Within the many economic repercussions of the COVID-19 pandemic in the United States, auto dealerships were greatly affected by the sudden downturn in sales. There is no question that the automotive industry is just as important as real estate for the American economy; this means that a portion of the $2 trillion economic stimulus package signed by President Donald Trump will be destined towards the automotive marketplace, but dealers will have to make some adjustments to accommodate the new behaviors of prospective buyers.
When automakers were forced to halt production through April 2020, many American dealerships sought to keep their inventory moving by means of paying greater attention to their e-commerce business models. Buying a car online is something that dates back more than a decade, but few dealerships sought to make this their primary means of selling cars; for the most part, they have been embraced internet marketing but prefer to stick to the traditional process of inviting buyers to lots and showrooms for the test drive and bargaining rituals.
The social distancing measures ordered by health officials during the pandemic prompted car buyers to go online to research their potential purchases. Smart buyers know that dealerships are cash flow businesses; to this effect, they also know about the need to avoid inventory stagnation, which is when they are more likely to find great deals.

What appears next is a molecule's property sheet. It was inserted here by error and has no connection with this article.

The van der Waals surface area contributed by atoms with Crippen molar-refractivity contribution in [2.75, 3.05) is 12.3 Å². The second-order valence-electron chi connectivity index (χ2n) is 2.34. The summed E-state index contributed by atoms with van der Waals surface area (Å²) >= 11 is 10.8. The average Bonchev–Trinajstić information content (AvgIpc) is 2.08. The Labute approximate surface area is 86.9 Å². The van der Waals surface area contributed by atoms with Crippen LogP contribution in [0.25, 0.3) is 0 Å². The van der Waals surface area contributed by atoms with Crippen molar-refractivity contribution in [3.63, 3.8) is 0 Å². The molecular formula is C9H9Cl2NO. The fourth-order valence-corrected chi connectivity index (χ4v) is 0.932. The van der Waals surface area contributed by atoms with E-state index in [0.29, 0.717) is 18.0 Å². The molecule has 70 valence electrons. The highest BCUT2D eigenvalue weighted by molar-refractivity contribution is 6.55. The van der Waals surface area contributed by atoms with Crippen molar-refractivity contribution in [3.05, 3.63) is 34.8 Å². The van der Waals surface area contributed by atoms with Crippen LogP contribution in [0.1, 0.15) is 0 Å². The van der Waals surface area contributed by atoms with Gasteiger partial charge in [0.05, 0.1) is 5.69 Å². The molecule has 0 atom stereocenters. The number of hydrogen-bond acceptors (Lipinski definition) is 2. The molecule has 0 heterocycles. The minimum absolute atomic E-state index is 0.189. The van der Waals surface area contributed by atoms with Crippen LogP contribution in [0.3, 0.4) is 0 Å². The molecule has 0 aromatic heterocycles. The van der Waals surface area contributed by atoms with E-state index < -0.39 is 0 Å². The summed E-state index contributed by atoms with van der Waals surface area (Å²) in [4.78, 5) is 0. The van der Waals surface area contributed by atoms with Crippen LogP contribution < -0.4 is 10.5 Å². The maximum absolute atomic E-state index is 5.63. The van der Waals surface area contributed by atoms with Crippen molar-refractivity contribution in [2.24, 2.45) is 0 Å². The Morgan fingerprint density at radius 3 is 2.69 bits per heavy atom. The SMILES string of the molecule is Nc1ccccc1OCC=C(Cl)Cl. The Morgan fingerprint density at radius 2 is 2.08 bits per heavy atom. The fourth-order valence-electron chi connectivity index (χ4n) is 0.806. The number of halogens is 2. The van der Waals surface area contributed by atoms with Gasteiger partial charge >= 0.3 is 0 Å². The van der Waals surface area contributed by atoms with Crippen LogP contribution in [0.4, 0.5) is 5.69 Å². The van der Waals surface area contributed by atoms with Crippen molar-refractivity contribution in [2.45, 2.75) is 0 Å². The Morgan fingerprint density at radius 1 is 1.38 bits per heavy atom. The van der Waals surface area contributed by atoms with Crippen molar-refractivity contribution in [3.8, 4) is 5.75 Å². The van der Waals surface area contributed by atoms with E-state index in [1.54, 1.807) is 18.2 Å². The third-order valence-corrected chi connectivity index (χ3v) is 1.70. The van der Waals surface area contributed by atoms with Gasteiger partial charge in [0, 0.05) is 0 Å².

One of the most often mentioned car buying tips revolves around timing; for example, common wisdom tells us that the Memorial Day three-day weekend is a good time to visit dealerships in order to find traditional discounts and special offers. For Memorial Day 2020, hopeful expectation that pandemic restrictions would be eased resulted in dealers paying greater attention to their online sales channels. We are seeing more enticing incentives for prospective buyers who not only research new cars online but also prefer to get most of the financing paperwork done on their PCs, laptops, tablets, or smartphones.
We hope that financial regulators and lawmakers do their part to accommodate both car buyers and dealerships. Digital signatures must become standard, and the same goes for title, insurance, registrations, and license tag services. There is no way to get around the test drive; however, some dealerships have already come up with scheduling systems that adhere to social distancing guidelines.
In the end, the new reality of car buying in the post-pandemic period will largely unfold online, and this is where prospective buyers are bound to find more discounts and special deals. It will be up to dealers to migrate their business models so that the purchasing experience can take place on internet sales channels as much as possible. The automotive industry has previously gone through economic hardships such as 9/11 and the Great Recession; bouncing back has not been a walk in the park, but it has been accomplished. As for buyers, looking for deals and negotiating final prices as well as terms will never go away, but it will become a mostly digital experience.